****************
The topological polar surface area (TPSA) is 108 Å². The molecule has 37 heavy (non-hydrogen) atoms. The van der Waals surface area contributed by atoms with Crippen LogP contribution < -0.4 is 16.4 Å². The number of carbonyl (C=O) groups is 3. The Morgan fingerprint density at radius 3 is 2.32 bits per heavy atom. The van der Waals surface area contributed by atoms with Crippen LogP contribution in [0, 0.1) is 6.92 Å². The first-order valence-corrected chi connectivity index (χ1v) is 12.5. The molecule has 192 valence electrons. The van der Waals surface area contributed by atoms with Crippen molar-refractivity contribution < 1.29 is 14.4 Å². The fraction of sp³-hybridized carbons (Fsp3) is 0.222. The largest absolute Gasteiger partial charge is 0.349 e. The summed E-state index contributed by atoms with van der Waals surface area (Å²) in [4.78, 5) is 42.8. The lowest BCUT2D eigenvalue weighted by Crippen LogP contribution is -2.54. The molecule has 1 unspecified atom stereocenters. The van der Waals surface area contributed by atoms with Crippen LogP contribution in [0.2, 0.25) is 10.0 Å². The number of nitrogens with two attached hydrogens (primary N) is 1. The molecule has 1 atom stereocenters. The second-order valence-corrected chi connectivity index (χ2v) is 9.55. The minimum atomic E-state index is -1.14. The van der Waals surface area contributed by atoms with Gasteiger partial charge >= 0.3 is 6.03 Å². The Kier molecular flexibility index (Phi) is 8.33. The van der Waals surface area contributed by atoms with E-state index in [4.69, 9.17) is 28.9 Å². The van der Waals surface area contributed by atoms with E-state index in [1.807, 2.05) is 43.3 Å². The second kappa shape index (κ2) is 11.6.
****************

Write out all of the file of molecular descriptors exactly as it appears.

The topological polar surface area (TPSA) is 108 Å². The molecule has 37 heavy (non-hydrogen) atoms. The van der Waals surface area contributed by atoms with Crippen LogP contribution < -0.4 is 16.4 Å². The number of carbonyl (C=O) groups is 3. The Morgan fingerprint density at radius 3 is 2.32 bits per heavy atom. The van der Waals surface area contributed by atoms with Crippen LogP contribution in [0, 0.1) is 6.92 Å². The first-order valence-corrected chi connectivity index (χ1v) is 12.5. The molecule has 192 valence electrons. The van der Waals surface area contributed by atoms with Crippen molar-refractivity contribution < 1.29 is 14.4 Å². The fraction of sp³-hybridized carbons (Fsp3) is 0.222. The largest absolute Gasteiger partial charge is 0.349 e. The summed E-state index contributed by atoms with van der Waals surface area (Å²) in [4.78, 5) is 42.8. The lowest BCUT2D eigenvalue weighted by Crippen LogP contribution is -2.54. The molecule has 1 unspecified atom stereocenters. The van der Waals surface area contributed by atoms with Crippen LogP contribution in [0.2, 0.25) is 10.0 Å². The number of nitrogens with two attached hydrogens (primary N) is 1. The molecule has 1 atom stereocenters. The second-order valence-corrected chi connectivity index (χ2v) is 9.55. The minimum atomic E-state index is -1.14. The van der Waals surface area contributed by atoms with Gasteiger partial charge >= 0.3 is 6.03 Å². The Kier molecular flexibility index (Phi) is 8.33. The van der Waals surface area contributed by atoms with E-state index in [4.69, 9.17) is 28.9 Å². The van der Waals surface area contributed by atoms with E-state index in [1.807, 2.05) is 43.3 Å². The second kappa shape index (κ2) is 11.6.